1, it has to be flat, and stay flat so it can be tied neatly. You can't press duchess satin flat flat. As Gertie says, it rolls like the dickens. And two layers of duchess satin inverted rolls even more, trust me. After steaming and pressing and a few averted finger burns with the iron I gave up trying to make it flat.

2, it has to be light. I was prepared to be flexible on this one, but the duchess satin weighed more than the entire jeogori itself (made in the lightweight Korean whanggeum cloth) so the ribbon was pulling the whole piece forward and drooping sadly in front.

So I took a look at the alternatives, a horribly shiny acetate satin (bottom), and the red-pink okdolgyeon intended for the chima (middle).

The duchess satin (top), as you can see, best matches the gold fabric, the okdolgyeon gives a nice matt sheen while the acetate satin is shiny in a cheap disgusting way. (Please, whatever you do, don't buy this fabric. For $3 a metre it cannot be used to make anything decent!)
The quality of this cloth is so horrible, the corners kept fraying and popping out when I tried to invert it. Also, it was as hard to press as the duchess satin.

I then thought about making the goreum with the okdolgyeon, which is actually quite acceptable and normal given that a lot of 20th century hanboks have slightly transparent, very well pressed goreums. HezaChan's hanbok is one example:

And so is the hanbok here:

Okdolgyeon has that stiff structure and clean transparency when pressed, so it would work perfectly, but the red-pink colour was really putting me off.

The duchess satin was still calling out to me, so I knew I had to find some way to make it work. One solution was fusible interfacing, which stops the fabric rolling, but it adds to the total weight. Then I thought of a tutorial on Interfacing Alternatives I read some time ago, which suggested the use of cheap fabrics like canvas/cotton to give weight and body to silks. Two layers of duchess satin was still too heavy for the jeogori, so I thought about backing one layer of satin with a layer of stiff okdolgyeon, since it was transparent and would let through the satin's darker red on the back side of the ribbon (thus losing its pinkish colour).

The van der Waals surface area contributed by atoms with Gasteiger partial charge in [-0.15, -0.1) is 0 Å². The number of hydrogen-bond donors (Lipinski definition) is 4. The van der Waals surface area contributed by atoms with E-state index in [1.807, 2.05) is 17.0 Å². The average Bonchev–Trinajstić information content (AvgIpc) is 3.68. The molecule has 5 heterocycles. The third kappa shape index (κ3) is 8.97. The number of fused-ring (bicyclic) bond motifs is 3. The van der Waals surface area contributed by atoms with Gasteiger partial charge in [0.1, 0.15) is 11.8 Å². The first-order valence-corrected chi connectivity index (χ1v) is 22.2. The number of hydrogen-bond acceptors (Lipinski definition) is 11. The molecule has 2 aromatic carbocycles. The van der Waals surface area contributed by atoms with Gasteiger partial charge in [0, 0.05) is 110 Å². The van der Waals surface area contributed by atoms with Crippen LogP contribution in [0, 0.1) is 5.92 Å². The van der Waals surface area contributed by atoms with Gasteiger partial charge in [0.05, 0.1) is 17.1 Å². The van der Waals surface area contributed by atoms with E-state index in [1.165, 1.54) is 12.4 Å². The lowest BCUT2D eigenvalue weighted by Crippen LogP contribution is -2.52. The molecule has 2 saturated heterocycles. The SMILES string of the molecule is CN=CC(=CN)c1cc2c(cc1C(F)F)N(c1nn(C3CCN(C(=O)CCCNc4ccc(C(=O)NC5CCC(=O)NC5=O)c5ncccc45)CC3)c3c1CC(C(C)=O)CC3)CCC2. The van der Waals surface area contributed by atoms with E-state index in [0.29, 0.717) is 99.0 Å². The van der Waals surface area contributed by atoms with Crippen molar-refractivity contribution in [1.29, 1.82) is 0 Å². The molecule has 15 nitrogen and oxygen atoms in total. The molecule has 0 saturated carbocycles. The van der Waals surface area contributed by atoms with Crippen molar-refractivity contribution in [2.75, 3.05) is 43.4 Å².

After sewing them together, the duchess satin was still all rolled up and twisty.

Okdolgyeon on the top layer here. But then came the miracle, purely by experiment. Using the okdolgyeon layer as a press cloth, I steamed the duchess satin on high heat, and voila!

A flat ribbon! This is how the okdolgyeon underside looks:

Still a bit pink but I could live with it. As it is I am pretty happy with the results and the fact that the beautiful duchess satin was put to use, plus I found the exact colour I was looking for.

A proper picture of the jeogori to come after I sort out the dongjeong.

In the meantime, some tips on tying the goreum. Always remember that the left ribbon is longer than the right one, and the finished bow should point towards your left side. There are two ways to tie the ribbon:

One is HezaChan's method, posted on youtube:

The other is here, where you wrap the second tie around the loop instead of pulling it through. Watch the video from 1.00 onwards. I personally prefer this method because you have more control over the shape of the wrap and it looks neater (at least when I try it).

There you go :) Chima making next.


  1. Thank you for this great blog. I am trying to make Hanbok for a doll. This is a big help!! I'll pass on to you the Blog award!

  2. Thanks for visiting!
    (Wow I can imagine it's all going to be so much harder making it micro-sized.)